Euro-Mediterranean Social Partners' joint declaration on social dialogue

The Euro-Mediterranean Social Partners


Third Union for the Mediterranean Employment and Labour Ministerial Conference of 26 and 27 September in, Jordan


Jordan, 26 September 2016

The Euro-Mediterranean Social Partners (thereafter, the Social Partners) welcome the 3rd Union for the Mediterranean (UfM) Ministerial Conference on Employment and Labour taking place in Jordan the 26 and 27 September. They value the exchange which took place between the Social Partners and Ministers before the Conference.

The Social Partners want to contribute positively to the process of setting up strong, independent and effective social dialogues in the 43 countries of the Union for the Mediterranean.

Being two neighbouring regions in the world, the European Union and the Southern Mediterranean region are inter-connected between themselves and impacted by broader trends and challenges of global scale.

In this respect, the Social Partners wish to highlight the particular importance of two global agendas in which they should be involved, namely:

- the COP 21 agreement follow-up, which implies a well-managed transition process and far-reaching transformations in global production and consumption patterns with major implications on labour markets;

- the multi-faceted discussions on Global Supply Chains, including the need to fully exploit their potential in terms of economic growth and employment, while progressing on the development of due diligence based on international frameworks and reducing deficits of decent work and labour rights. *

This Declaration focuses on the issue of social dialogue and its importance to address employment and labour market challenges in the Euro-Mediterranean region.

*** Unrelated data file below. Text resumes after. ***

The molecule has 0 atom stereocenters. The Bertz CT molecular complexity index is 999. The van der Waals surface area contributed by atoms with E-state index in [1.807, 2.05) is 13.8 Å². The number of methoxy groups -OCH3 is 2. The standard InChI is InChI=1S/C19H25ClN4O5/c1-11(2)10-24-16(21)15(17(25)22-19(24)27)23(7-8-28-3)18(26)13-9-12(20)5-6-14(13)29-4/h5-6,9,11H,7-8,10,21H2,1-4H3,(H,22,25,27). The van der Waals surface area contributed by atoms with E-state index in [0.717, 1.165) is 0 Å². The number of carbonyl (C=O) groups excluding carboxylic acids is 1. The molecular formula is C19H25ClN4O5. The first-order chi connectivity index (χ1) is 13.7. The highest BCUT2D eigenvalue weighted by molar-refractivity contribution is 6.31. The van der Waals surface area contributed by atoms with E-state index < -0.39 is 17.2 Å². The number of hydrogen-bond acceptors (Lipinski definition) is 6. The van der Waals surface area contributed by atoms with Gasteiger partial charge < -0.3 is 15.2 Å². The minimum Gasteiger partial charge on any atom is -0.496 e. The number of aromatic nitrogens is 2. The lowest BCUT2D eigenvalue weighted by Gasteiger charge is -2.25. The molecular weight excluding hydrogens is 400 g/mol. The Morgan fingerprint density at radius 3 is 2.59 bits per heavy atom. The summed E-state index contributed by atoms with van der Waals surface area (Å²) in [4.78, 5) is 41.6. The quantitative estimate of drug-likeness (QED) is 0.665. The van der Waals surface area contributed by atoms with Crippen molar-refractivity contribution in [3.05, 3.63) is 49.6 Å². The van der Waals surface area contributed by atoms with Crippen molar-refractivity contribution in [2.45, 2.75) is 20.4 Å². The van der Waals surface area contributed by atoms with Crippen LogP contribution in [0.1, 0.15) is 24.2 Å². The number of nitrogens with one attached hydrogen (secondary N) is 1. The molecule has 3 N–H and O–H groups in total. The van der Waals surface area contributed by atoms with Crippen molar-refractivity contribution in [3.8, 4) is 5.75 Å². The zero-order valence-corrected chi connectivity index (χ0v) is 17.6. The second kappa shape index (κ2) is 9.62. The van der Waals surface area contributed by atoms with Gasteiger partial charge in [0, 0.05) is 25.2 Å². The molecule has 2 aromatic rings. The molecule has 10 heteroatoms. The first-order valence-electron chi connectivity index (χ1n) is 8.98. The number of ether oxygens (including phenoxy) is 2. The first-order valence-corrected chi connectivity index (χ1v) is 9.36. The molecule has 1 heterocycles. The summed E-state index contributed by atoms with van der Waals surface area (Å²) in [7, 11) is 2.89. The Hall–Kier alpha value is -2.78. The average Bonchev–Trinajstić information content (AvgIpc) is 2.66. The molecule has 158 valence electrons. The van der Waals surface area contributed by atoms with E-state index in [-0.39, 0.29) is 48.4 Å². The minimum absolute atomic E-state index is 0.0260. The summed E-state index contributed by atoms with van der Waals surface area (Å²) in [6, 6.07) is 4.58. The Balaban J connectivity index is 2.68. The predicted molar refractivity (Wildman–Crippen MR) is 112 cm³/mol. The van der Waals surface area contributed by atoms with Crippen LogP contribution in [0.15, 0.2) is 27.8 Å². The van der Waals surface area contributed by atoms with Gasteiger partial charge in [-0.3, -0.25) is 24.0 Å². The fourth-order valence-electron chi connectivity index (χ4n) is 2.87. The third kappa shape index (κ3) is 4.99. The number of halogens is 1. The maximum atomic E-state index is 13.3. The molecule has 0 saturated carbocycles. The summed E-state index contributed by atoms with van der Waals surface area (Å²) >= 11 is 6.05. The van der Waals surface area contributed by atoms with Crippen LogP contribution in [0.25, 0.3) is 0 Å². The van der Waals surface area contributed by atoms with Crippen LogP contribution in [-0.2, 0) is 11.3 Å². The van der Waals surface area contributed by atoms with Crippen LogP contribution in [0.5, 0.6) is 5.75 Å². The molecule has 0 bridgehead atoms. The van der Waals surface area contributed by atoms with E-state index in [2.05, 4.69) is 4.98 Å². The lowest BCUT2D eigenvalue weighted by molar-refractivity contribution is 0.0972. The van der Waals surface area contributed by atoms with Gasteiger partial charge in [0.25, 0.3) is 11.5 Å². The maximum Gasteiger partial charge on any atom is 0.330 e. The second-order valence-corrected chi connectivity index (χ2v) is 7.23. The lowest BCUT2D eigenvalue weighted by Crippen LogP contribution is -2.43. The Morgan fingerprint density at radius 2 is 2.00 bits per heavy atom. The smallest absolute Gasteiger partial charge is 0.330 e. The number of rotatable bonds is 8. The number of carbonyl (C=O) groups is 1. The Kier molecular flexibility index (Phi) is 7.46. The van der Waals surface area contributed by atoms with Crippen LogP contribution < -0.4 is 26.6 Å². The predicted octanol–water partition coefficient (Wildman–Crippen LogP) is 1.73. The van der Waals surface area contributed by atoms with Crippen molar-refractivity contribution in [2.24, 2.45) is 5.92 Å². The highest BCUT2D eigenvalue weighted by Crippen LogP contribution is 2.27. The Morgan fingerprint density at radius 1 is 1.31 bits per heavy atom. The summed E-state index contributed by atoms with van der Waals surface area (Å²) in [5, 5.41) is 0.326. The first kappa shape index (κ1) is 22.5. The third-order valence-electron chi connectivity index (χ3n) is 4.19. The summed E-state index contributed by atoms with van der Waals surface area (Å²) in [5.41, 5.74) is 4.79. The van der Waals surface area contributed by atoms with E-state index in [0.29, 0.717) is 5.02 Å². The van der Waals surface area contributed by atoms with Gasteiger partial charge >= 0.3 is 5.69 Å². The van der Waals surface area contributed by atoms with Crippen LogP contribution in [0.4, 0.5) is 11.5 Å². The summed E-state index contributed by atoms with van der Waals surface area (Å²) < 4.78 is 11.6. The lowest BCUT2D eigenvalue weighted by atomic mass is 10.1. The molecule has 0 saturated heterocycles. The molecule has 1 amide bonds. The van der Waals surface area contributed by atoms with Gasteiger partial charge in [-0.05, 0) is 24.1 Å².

The Social Partners are convinced that social dialogue has an important role to play to contribute to balanced policy-making and social policy that lead to social development, by making labour markets and social protection systems more efficient and adapted to new and changing economic and social realities.

Account should be taken of the fact that the two regions have been affected more than others by recent financial, economic and migration crises, and they experienced lately a relatively slow and fragile economic recovery compared to other world regions.

The Nobel Committee acclaimed example of Tunisia shows that social dialogue can also act as a stabilising political factor. In other countries, the social partners bring expertise and legitimacy based on their first-hand knowledge and experience of the world of work.

Social dialogue can take many forms such as advice and recommendations as part of consultations and tripartite arrangements, or such as autonomous bipartite negotiations, e.g. collective bargaining, resulting in solution-oriented and balanced policies. Social dialogue is also a worldwide recognised value, enshrined under the International Labour Organisation (ILO) constitution and European Union (EU) treaty.

There is no blueprint for a well-functioning social dialogue. Social dialogue arrangements reflect the different histories, and economic and political situations of different countries. However, some basic conditions are essential to allow that social dialogue is fruitful and effective. Essential prerequisites for social dialogue to develop are: